/ 23 January 2020

‘There were no marks on his neck’, Neil Aggett inquest hears

Neil Aggett
Neil Aggett, South African trade union leader and labour activist who died whilst in detention after being arrested by the South African Security Police. (Gallo Images / Sunday Times)

“I now believe that he died at the hands of the security police and he was hung,” Elizabeth Floyd told the inquest into the late doctor and trade unionist Neil Aggett’s death on Thursday.

Floyd, Aggett’s partner at the time he was detained by the apartheid security police in September 1981, told the Johannesburg high court on Thursday that the view she expressed at the Truth and Reconciliation Commission (TRC) about the trade unionist’s death has changed.

Aggett was found hanged in his cell at the notorious John Vorster Square police station in the early hours of February 5 1982. He had been detained for 70 days after being arrested together with Floyd.

According to Floyd, she was questioned on two occasions at John Vorster Square — one of those being the day before Aggett was found dead — by the same men who interrogated him.

In 1982, an inquest headed by late magistrate Pieter Kotze ruled Aggett’s death a suicide, concluding there was no one to blame for the tragedy. This was despite evidence that Aggett was tortured.

The TRC reversed Kotze’s verdict, finding that the intensive interrogation of Aggett and the treatment he received in detention directly led him “to take his own life”. 

At the TRC in 1996, Floyd said she thought whether Aggett’s death was a suicide — induced by the intensive torture he endured at the hands of his interrogators — or a murder, “is a technicality”.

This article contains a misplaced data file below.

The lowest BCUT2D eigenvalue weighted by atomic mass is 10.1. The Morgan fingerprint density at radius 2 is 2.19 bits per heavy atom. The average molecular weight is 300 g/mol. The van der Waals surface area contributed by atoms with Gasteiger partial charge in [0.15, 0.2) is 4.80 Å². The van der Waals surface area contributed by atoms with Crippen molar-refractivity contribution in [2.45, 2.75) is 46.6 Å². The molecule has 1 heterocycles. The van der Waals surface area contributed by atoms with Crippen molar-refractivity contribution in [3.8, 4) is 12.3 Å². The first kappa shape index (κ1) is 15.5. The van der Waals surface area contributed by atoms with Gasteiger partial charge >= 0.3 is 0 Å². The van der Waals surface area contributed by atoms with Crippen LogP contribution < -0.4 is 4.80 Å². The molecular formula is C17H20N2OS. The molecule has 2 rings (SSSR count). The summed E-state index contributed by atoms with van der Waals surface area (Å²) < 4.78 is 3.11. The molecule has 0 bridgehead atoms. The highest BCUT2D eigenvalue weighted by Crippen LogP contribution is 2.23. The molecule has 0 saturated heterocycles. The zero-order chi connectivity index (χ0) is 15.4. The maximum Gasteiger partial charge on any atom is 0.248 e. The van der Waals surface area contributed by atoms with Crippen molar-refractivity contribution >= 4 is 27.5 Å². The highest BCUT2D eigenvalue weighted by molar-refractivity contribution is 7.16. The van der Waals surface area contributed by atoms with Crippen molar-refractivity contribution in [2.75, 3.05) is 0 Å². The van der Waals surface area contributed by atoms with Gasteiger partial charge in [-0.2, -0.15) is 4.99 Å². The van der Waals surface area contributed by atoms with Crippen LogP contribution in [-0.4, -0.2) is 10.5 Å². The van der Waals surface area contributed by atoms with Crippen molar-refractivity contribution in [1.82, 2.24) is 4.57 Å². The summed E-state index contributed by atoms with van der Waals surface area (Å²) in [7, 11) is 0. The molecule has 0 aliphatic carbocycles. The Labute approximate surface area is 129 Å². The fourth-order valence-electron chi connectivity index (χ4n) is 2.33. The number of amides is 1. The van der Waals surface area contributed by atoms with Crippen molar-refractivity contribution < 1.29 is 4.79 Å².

“Everyone’s very sceptical about the so-called suicides out in detention. I think with Neil I don’t rule it out but I’m saying that that’s a huge issue for debate, I think it’s a technicality. For me, it’s 15 years ago: it’s not really an unresolved issue for myself,” Floyd told the commission.

But on Thursday Floyd told the inquest, presided over by Judge Motsamai Makume, that since having view of the evidence almost 40 years after Aggett’s death, her view has changed.

During Thursday’s proceedings, Floyd, herself a doctor, gave her observations of the evidence relating to Aggett’s death, including photographs of him hanged in his cell and her memory of the kikoi allegedly used in what was deemed a suicide.

After she learned of Aggett’s death, Floyd was allowed to see his body at the Hillbrow mortuary. 

On Thursday she described the “awkward” way Aggett was positioned, with his chin higher than his nose, as if to give a full view of his neck.

But, according to Floyd, “there were no marks of any kind on his neck”.

Floyd explained that at the time of the 1982 inquest, she could not bring herself to look at all the photographs. She was diagnosed with “moderate to severe” post-traumatic stress disorder after having spent months in solitary confinement.

It was not until 2018, when she was shown photographs of Aggett strung up in his cell, that she realised certain discrepancies in the evidence.

Floyd told the inquest that from memory she measured only 2.5cm between the cell floor and Aggett’s shoes. She noted that Aggett was wearing shoes with a double sole in the photograph, despite police reporting that he was wearing slippers.

She also questioned why Aggett was dressed warmly on a night that she remembered as being so hot that she struggled to fall asleep, surmising that he would have been dressed that way only if he had left his cell.

‘If you hit me, I’ll hit you back’

On Thursday, Floyd was also asked to give evidence about her time in detention and the treatment she endured at the hands of the security police.

She told the inquest that she was interrogated on two occasions by Stephan Whitehead — described by the Aggett family’s counsel, Howard Varney, as the late trade unionist’s main “tormentor”.  

The second interrogation, on February 4 1981, has stuck in Floyd’s mind, although by then she was “definitely disoriented” — a symptom of being kept in solitary confinement. 

Floyd described Whitehead as a bully, who was “hostile” and “a bit out of control”.

She recalled Whitehead at one point asking if she were pregnant. “I think he was trying to be friendly, but it was very creepy.”

Floyd remembered hearing a man scream loudly and a woman crying while she was being interrogated at John Vorster Square. She did not think the man was Aggett.

She also recalled standing up to her interrogators, warning: “If you hit me, I’ll hit you back.”